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Brayboy v. Scully

decided: December 9, 1982.

MCDANIEL BRAYBOY, PETITIONER-APPELLANT,
v.
CHARLES S. SCULLY, WARDEN, GREEN HAVEN CORRECTIONAL FACILITY, ROBERT ABRAMS, ATTORNEY GENERAL, STATE OF NEW YORK, CARL A. VERGARI, DISTRICT ATTORNEY, WESTCHESTER COUNTY, RESPONDENTS-APPELLEES



Appeal from an order of the United States District Court for the Southern District of New York, Sofaer, Judge, denying a petition for a writ of habeas corpus. Affirmed. Judge Oakes concurring in a separate opinion.

Oakes and Winter, Circuit Judges, and MacMahon, District Judge.*fn* Oakes, Circuit Judge (concurring).

Author: Winter

WINTER, Circuit Judge:

McDaniel Brayboy appeals from an order of the United States District Court for the Southern District of New York, Judge Abraham D. Sofaer, denying his petition for a writ of habeas corpus. Judge Sofaer granted a certificate of probable cause and Brayboy claims here, as he did below, that the writ should issue on the grounds that a pre-trial identification procedure was impermissibly suggestive and that the trial court unconstitutionally shifted the burden of proof as to criminal intent in instructing the jury. We affirm.

I

The facts are not in dispute. Brayboy was convicted on two counts of attempted murder in the second degree after a jury trial in New York's Westchester County. Central to the prosecution's case was the identification testimony of the victim, Katherine Kolkmann. Before admitting her testimony, the trial court held a hearing to determine whether her proposed identification of Brayboy was the result of unduly suggestive methods used by the police.

That hearing revealed the following. On April 28, 1975, at approximately 10:00 p.m., a Fred Baldoni was driving Kolkmann to a friend's house in Westchester County, when a station wagon bumped Baldoni's vehicle from behind. He pulled over to inspect for damage and to talk to the driver of the wagon. After a brief conversation with the driver, Baldoni returned to his car. He leaned toward the glove compartment and left the car again. At that point, Kolkmann observed a man exit the passenger side of the station wagon and move toward her vehicle. As he approached on the passenger side, the man drew a gun and fired a shot into the car which grazed her head. As Kolkmann dove for the baseboard of the car, other shots were being fired outside. After 30 seconds, the station wagon drove away.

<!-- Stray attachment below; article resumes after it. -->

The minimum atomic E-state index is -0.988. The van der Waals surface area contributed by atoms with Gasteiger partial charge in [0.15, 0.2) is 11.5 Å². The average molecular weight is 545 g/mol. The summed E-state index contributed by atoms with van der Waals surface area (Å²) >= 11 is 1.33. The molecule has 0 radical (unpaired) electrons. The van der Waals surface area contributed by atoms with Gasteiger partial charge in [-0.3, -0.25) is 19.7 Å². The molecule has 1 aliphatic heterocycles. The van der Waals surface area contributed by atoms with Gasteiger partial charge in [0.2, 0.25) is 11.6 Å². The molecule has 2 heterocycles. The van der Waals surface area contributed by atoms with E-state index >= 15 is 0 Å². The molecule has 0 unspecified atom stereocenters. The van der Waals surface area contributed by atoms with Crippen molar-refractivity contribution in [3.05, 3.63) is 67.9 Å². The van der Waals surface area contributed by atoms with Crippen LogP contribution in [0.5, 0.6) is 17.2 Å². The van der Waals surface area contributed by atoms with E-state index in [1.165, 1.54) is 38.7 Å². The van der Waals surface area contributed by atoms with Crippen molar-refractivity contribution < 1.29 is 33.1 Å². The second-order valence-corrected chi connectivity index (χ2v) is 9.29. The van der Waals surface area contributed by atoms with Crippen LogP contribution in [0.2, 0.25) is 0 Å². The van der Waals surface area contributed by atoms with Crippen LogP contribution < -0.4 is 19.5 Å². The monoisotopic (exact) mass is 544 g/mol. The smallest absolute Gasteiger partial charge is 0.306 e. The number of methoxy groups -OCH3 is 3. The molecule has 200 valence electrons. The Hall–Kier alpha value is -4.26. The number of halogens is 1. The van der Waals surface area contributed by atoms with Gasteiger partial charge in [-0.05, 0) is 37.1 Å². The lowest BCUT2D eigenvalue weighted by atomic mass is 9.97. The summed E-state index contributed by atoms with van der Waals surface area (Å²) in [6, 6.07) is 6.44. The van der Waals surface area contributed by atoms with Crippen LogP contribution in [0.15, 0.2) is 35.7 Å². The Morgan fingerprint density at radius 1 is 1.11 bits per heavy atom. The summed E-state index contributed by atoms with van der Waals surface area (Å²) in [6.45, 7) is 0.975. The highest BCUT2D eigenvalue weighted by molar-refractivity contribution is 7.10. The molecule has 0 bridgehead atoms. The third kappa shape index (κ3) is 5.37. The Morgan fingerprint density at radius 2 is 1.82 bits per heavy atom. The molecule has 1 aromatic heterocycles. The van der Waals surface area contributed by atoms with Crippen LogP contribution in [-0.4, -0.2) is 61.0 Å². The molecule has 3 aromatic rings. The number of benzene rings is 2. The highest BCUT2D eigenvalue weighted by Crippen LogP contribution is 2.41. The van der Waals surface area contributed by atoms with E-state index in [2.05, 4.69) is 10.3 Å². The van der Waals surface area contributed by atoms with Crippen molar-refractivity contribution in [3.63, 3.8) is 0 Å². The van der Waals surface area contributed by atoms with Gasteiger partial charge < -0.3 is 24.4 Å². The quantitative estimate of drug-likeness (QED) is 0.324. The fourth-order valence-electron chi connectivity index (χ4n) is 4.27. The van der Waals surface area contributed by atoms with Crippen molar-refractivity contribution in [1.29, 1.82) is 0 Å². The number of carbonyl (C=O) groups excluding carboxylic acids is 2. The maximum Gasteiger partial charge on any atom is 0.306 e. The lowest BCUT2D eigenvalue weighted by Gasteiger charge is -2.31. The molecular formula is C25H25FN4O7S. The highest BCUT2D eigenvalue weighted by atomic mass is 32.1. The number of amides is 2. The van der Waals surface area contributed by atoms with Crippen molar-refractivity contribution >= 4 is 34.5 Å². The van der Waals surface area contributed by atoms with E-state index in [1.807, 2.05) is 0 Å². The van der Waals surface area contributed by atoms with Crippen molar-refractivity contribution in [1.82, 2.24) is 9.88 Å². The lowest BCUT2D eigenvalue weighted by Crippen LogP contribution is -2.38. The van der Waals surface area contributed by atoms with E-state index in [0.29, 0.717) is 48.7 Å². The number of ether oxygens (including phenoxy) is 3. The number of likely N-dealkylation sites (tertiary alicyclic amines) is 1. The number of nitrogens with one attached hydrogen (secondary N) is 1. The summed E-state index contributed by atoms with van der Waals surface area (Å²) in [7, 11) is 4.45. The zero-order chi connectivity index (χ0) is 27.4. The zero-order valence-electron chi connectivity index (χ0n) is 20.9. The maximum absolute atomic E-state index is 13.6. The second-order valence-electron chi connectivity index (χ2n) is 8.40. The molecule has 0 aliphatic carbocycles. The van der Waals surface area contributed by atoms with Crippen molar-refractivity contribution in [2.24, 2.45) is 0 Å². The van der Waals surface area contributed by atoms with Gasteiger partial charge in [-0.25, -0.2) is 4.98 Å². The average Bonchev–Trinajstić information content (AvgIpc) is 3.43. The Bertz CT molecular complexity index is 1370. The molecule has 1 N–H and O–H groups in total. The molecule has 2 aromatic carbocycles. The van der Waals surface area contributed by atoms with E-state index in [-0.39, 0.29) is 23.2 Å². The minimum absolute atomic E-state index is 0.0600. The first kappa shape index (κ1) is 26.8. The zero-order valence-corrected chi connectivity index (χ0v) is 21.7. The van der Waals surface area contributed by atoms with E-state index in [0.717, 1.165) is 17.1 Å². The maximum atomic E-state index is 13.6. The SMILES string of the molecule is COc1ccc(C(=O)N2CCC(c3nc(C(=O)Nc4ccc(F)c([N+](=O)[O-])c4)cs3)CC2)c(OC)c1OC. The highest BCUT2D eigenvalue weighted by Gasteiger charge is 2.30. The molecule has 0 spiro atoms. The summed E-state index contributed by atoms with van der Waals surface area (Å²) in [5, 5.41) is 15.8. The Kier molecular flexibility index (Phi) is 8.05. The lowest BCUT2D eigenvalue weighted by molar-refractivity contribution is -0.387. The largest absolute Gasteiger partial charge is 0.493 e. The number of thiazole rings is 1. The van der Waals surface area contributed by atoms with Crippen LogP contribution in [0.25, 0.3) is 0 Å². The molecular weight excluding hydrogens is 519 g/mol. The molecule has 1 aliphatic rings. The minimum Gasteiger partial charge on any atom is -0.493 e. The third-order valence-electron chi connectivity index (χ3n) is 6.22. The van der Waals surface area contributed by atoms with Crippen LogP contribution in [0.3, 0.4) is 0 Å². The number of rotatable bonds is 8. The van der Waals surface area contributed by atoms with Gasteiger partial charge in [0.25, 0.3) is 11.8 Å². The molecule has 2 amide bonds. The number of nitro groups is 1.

A three-year investigation followed, during which Kolkmann was unable to identify her assailant from police photographic files or describe him in sufficient detail to permit a police artist to draw an accurate portrait. On June 8, 1978, she was shown a photo array which included a photo of Brayboy but she made no identification. Nine days later she was driven from Yonkers to Grand Central Station. Though she had already surmised as much, she was told the purpose of the trip was to make a possible identification. When she arrived, she entered the Station through the Vanderbilt Avenue entrance and walked through the terminal. She exited at 42nd Street and proceeded west toward Vanderbilt Avenue. Petitioner was working on a scaffold located at the corner of Vanderbilt and 42nd Street. Recognizing petitioner as her assailant, she returned to the police and so informed them. They in turn drove her back by the scaffolding. While crouching in the car, she made a second identification.

On the basis of these facts, Kolkmann's identification testimony was admitted. Following her identification of Brayboy at the outset of the trial, the defense was allowed to present its evidence on the identification issue, namely, testimony that only four of the Conrail employees who work with Brayboy are black. It was also stipulated that Brayboy was 5 feet 7 inch (Kolkmann had identified her assailant as approximately 5 feet 10 inch) and that he had perfect vision (Kolkmann had described the man who shot her as having worn slightly tinted glasses). Thereafter, the prosecution resumed its main case and offered accomplice testimony by a Thomas Hutchinson, who corroborated Kolkmann's overall story as to the events of April 28, 1975.

Brayboy was charged with two counts of attempted murder as well as the lesser included offenses of criminal assault and criminal possession of a weapon. Petitioner's principal defense was one of mistaken identification. However, he did not concede that the assailant intended to kill Kolkmann, a necessary jury finding to convict on the charge of attempted murder.

In charging the jury on the attempted murder counts, the trial judge issued the following instruction:

'Intent' is defined as follows: A person acts intentionally with respect to a result or to conduct described by a Statute defining an offense when his conscious objective is to cause such result or to engage in such conduct.

Further, I charge you that a man is deemed to intend the natural consequences of his act, and unless the act was done under circumstances or conditions which preclude the existence of such intent, you have a right to find ...


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